Life-Cycles and Mutual Effects of
                               Scientific Communities
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Life-Cycles and Mutual Effects of Scientific Communities: RSWebSci2010 poster


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  • Life-Cycles and Mutual Effects of Scientific Communities: RSWebSci2010 poster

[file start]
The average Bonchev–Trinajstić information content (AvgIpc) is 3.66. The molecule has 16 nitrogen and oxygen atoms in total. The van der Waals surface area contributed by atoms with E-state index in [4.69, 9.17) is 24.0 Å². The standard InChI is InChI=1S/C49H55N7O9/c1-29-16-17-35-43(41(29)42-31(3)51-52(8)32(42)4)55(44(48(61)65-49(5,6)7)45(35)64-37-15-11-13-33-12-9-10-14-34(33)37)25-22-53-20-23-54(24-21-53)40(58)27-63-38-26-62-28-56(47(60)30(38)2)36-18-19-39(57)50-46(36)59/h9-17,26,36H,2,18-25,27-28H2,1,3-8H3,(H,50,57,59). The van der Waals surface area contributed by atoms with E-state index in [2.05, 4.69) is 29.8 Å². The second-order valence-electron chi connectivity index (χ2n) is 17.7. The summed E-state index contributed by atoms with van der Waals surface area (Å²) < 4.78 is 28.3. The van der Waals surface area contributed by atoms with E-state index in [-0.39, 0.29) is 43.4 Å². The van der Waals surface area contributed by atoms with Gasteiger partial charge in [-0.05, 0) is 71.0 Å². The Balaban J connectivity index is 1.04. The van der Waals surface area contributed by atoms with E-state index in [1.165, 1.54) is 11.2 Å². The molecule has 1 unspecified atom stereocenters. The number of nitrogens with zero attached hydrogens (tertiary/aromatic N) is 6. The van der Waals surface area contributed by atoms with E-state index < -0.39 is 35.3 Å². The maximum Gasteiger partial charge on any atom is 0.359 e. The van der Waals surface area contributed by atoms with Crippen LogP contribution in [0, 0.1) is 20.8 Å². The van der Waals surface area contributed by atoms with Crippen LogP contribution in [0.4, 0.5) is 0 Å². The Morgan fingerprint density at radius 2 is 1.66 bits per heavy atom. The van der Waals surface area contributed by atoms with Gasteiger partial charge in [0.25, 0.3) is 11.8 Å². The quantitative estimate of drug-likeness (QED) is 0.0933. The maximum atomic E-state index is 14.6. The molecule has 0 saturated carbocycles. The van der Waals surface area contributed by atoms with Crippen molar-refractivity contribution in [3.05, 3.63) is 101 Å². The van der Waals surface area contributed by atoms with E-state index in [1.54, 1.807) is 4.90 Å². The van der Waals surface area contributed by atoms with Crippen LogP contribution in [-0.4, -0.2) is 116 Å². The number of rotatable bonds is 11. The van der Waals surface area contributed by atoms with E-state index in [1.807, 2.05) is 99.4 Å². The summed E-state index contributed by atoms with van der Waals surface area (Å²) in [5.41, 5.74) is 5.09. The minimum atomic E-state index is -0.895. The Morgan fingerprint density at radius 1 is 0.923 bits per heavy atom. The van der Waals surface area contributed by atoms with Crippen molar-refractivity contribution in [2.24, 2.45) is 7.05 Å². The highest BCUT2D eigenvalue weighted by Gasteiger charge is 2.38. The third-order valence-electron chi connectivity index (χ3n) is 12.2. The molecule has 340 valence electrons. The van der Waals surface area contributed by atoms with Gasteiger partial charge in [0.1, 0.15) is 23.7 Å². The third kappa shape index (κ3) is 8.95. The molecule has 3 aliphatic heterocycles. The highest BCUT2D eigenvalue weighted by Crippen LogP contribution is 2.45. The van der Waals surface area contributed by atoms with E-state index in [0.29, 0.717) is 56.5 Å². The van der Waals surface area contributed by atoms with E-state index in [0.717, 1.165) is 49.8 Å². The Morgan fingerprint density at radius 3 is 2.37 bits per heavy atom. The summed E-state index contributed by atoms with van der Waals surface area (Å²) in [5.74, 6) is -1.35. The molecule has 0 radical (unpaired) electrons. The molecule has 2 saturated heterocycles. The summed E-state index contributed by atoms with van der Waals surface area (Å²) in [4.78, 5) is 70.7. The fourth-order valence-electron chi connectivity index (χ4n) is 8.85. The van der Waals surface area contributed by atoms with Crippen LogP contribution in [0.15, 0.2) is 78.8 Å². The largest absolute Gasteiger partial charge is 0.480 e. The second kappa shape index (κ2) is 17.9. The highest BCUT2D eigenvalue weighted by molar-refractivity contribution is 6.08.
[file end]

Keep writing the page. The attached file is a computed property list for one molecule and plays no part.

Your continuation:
1. 1. Life-Cycles and Mutual Effects of Scientific Communities Václav Belák, Marcel Karnstedt, and Conor Hayes Introduction Methodology Assessment of scientific progress ● We extracted co-citation network from Cross-community effects were based on citation measures is publications of two related disciplines: analysed and detected using: static. Analysis and modelling of Semantic Web (SW) and Information ● Community life-cycle measures dynamic mutual effects of scientific Retrieval (IR) communities promises to be a ● Overlapping time-slices of the network more viable form of evaluation of were generated from the network progress and impact of a research ● Communities were identified in each community. slice using Infomap and Louvain methods, We propose a general framework but any other can be used uniquely combining topological ● Communities were matched according to and content analysis with special ● Community topic evolution the highest Jaccard coefficient visualization techniques to analyse measures ● Then, we detected important ancestors and explain such dynamics. and descendants Aim ● Each author was described by a ranked query,web,knowledge, (TF-IAF) vector of keywords mined from Inspired by Thomas Kuhn's work, the publications semantic,ontologies,data we identified several interesting cross-community phenomena, Results search,architecture,algorithm which themselves we mined in an automated manner: Emergence of intermediary Louvain community 15 was first identified ● Community shift and shift/merge as a community shift from IR community 4. It then changed its topic under an ● Community specialization influence of SW community 5, which kept its focus on core SW topics, while it largely participated in forming of a new interdisciplinary community 15. Community shift The upper part shows co-citation relations between different authors at a specific point in time. Over the time, a sub- community detaches from its original community (lower part of the figure). This means, authors from both communities are not cited together any more, with ongoing time the sub- community splits. Community shift/merge Community merge is Illustrations of community 5 “SW” (red—left side), “IR” communities 0, 4, 6 and 9 (grey, beige, pink and red—right an opposite to the side, respectively) and their intermediary community 15 (violet) in years 2004 (left) and 2007 (right). community shift. Even a combination of shift and merge is Specialization of Infomap community 9 was characterized by a thinkable: over the time, from one large diminishing size with rise of topical cohesiveness (C/C ratio). Since 2002, community only a when this development started, until 2004, sub-community approaches the we found 3 community shifts. Therefore, originally separated one—whereby in the original big SW community started to parallel detaching specialize while it produced couple of from its original field of research. more tightly focused communities. Data Conclusion ● 5772 authors and 817642 links in We developed a general and total scalable framework for analysis of cross-community phenomena ● 10 slices between 2000-2009 uniquely combining topological Acknowledgements ● Average slice had 2027 nodes and and content analysis. The developed measures proved to be Supported by the Science Foundation 81764.2 links useful in detection of phenomena Ireland under Grant No. ● Nearly 70% coverage by keywords like community shift. SFI/08/CE/I1380 and 08/SRC/I1407.